There are some things in life you can always count on. You can count to 10 on your fingers and toes—although my good friend Red can only count to 6.5 on his because of an unfortunate incident with his ex-wife. However, that’s a tale for a different time.
You can also count on there being at least one new sighting of Big Foot every year or so. There’s even an old axiom or two that you can always count on, like "nothing ventured, nothing gained" and "what goes up must come down."
You can ask the Auburn Tigers about that last one
You can also ask them about the first one if those pesky rumors about Cam Newton are ever proven to be true. (That’s a joke, Auburn. Don’t go walking around with your panties all in a wad).
You can also count on this: When the Alabama Crimson Tide and the Florida Gators meet on the football field, the outcome will play a big role in the national championship picture. It always does.
And this game coming up Saturday could be a humdinger.
Don’t expect it to be a high-scoring affair. Both offenses are kind of like a Big Mac from Mickey D’s—pretty good but nothing to write home about. There are a few bright stars for both teams on the offensive sides of the ball, but no one would mistake their offensive units for a supernova.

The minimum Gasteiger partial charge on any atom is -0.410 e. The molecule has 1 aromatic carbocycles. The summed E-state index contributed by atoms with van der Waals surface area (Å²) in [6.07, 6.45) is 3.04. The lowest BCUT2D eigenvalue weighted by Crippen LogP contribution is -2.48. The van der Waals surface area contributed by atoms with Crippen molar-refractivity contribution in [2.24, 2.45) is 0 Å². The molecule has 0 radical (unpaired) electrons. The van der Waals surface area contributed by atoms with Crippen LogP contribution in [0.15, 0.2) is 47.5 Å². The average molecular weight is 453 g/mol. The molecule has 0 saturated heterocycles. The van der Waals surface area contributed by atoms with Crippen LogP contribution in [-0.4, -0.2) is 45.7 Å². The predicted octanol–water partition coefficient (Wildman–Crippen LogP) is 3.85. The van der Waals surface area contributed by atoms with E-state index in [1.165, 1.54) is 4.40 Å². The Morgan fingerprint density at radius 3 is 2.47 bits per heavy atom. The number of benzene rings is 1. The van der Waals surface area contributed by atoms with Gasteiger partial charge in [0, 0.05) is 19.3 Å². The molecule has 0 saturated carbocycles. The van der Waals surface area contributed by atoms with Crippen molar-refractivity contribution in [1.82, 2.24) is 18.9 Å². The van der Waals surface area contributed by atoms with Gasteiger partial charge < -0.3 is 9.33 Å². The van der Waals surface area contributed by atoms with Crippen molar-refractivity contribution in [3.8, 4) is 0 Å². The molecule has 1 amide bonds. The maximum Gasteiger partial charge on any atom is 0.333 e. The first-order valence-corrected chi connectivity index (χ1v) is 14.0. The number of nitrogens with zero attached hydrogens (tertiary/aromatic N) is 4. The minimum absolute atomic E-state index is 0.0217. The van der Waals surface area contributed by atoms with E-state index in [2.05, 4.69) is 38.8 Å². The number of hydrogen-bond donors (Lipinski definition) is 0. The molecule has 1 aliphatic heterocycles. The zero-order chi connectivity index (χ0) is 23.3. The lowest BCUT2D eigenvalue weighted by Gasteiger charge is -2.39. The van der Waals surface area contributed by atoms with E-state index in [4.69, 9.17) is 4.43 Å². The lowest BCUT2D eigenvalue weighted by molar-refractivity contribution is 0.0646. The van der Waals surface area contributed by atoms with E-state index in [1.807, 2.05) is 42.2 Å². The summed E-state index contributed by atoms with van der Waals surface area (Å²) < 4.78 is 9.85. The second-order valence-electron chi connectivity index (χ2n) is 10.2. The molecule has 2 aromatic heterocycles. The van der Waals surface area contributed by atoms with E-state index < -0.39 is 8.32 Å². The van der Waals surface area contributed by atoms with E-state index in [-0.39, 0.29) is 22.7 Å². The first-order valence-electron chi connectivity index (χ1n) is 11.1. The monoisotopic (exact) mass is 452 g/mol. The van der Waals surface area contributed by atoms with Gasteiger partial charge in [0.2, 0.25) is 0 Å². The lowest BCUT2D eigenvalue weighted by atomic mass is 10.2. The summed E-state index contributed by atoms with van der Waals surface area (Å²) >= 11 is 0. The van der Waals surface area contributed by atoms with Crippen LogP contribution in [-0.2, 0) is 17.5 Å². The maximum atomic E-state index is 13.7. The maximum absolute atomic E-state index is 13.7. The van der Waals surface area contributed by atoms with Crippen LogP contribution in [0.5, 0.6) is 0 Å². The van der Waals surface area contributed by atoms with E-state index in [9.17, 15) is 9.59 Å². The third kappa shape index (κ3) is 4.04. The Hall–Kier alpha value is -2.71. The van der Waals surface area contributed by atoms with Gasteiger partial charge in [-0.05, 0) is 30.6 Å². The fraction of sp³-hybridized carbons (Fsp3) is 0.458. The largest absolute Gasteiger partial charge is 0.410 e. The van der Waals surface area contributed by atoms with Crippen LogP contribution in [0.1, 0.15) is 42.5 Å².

Their defenses are a different story, though. The Tide and Gators are first and second respectively in almost every defensive category in the SEC and, as we all know, if you’re atop the SEC you’re also atop the college football world.
Don’t expect it to be a 3-2 affair like we saw with Auburn and Mississippi State back in the fall of ’08, but neither will it be 43-42. Unlike my last trip to the blackjack tables at Caesar’s Palace, the first team to hit 27 will walk away as a winner.
That team will not be the Florida Gators.
There may be a few teams around that could score four touchdowns on the Crimson Tide defense, but they play their games on Sundays. 'Bama’s defense is too mean and too ornery to allow for such an occurrence, not to mention too well coached. Nick Saban and Kirby Smart have schooled the Tide’s defensive units to the point where their I.Q. is off the charts. They know how to play, how not to play, where to be and where not to be.
The Gators are not far behind them (which, by default, puts them way ahead of everyone else), but they’ve got another year or two before they can apply for entrance into Mensa.
Right now, there’s only one team that qualifies.
I wonder which team that would be?
Alabama 28, Florida 17
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